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Home > Against Identity Politics Tuesday, August 14, 2018 - 8:30am Against Identity Politics The New Tribalism and the Crisis of Democracy Francis Fukuyama FRANCIS FUKUYAMA is Olivier Nomellini Senior Fellow at the Freeman Spogli Institute for International Studies at Stanford University and Mosbacher Director of the institute’s Center on Democracy, Development, and the Rule of Law. This essay is adapted from his forthcoming book Identity: The Demand for Dignity and the Politics of Resentment (Farrar, Straus and Giroux, 2018). © 2018 by Francis Fukuyama. Beginning a few decades ago, world politics started to experience a dramatic transformation. From the early 1970s to the first decade of this century, the number of electoral democracies [1] increased from about 35 to more than 110. Over the same period, the world’s output of goods and services quadrupled, and growth extended to virtually every region of the world. The proportion of people living in extreme poverty plummeted [2] , dropping from 42 percent of the global population in 1993 to 18 percent in 2008. But not everyone benefited from these changes. In many countries, and particularly in developed democracies, economic inequality [3] increased dramatically, as the benefits of growth flowed primarily to the wealthy and well-educated. The increasing volume of goods, money, and people moving from one place to another brought disruptive changes. In developing countries, villagers who previously had no electricity suddenly found themselves living in large cities, watching TV, and connecting to the Internet on their mobile phones. Huge new middle classes arose in China and India—but the work they did replaced the work that had been done by older middle classes in the developed world. Manufacturing moved steadily from the United States and Europe to East Asia and other regions with low labor costs. At the same time, men were being displaced by women in a labor market increasingly dominated by service industries, and low-skilled workers found themselves replaced by smart machines. Ultimately, these changes slowed the movement toward an increasingly open and liberal world order, which began to falter and soon reversed. The final blows were the global financial crisis of 2007–8 and the euro crisis that began in 2009. In both cases, policies crafted by elites produced huge recessions, high unemployment, and falling incomes for millions of ordinary workers. Since the United States and the EU were the leading exemplars of liberal democracy, these crises damaged the reputation of that system as a whole.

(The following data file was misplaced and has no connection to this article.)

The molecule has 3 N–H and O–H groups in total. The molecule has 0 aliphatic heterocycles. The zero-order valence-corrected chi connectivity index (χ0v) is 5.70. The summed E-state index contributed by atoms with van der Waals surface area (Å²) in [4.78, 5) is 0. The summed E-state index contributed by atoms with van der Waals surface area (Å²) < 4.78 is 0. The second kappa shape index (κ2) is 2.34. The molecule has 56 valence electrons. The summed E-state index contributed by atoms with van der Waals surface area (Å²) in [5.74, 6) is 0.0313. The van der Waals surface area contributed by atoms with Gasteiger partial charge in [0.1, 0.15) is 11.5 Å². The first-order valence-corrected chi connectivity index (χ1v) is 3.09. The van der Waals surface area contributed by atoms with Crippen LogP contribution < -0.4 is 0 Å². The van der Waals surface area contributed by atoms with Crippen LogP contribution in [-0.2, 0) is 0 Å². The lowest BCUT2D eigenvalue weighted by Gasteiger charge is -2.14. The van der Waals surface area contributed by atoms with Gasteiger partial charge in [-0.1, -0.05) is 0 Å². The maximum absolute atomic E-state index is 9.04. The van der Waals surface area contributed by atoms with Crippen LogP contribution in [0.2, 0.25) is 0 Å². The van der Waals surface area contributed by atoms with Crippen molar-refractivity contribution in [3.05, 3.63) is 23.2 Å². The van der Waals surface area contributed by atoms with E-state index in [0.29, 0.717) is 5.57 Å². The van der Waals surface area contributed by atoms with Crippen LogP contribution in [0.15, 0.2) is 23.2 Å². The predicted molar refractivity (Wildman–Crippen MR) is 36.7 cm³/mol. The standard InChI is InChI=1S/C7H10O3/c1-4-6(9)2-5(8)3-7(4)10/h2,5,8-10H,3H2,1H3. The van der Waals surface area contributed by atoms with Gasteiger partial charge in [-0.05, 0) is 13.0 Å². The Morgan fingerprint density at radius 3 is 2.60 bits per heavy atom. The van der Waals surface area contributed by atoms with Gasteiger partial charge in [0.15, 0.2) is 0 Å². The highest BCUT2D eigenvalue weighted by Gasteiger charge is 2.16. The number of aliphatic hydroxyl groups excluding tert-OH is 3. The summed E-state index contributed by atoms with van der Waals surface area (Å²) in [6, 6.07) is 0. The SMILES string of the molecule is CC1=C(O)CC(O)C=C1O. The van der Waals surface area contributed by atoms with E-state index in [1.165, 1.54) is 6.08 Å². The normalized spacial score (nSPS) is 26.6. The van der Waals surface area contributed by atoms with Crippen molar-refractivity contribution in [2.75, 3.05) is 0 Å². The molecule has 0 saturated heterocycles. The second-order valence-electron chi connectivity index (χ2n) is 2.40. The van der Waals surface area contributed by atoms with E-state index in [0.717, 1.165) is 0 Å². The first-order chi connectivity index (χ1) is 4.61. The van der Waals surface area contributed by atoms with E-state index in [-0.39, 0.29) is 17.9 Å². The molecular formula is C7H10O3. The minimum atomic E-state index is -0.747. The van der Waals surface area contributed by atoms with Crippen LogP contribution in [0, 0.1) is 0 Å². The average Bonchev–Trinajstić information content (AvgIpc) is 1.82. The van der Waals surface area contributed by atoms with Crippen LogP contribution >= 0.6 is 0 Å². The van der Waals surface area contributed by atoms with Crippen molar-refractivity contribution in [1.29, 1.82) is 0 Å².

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Indeed, in recent years, the number of democracies has fallen, and democracy has retreated [4] in virtually all regions of the world. At the same time, many authoritarian countries, led by China and Russia, have become much more assertive. Some countries that had seemed to be successful liberal democracies during the 1990s—including Hungary, Poland, Thailand, and Turkey—have slid backward toward authoritarianism. The Arab revolts of 2010–11 disrupted dictatorships throughout the Middle East but yielded
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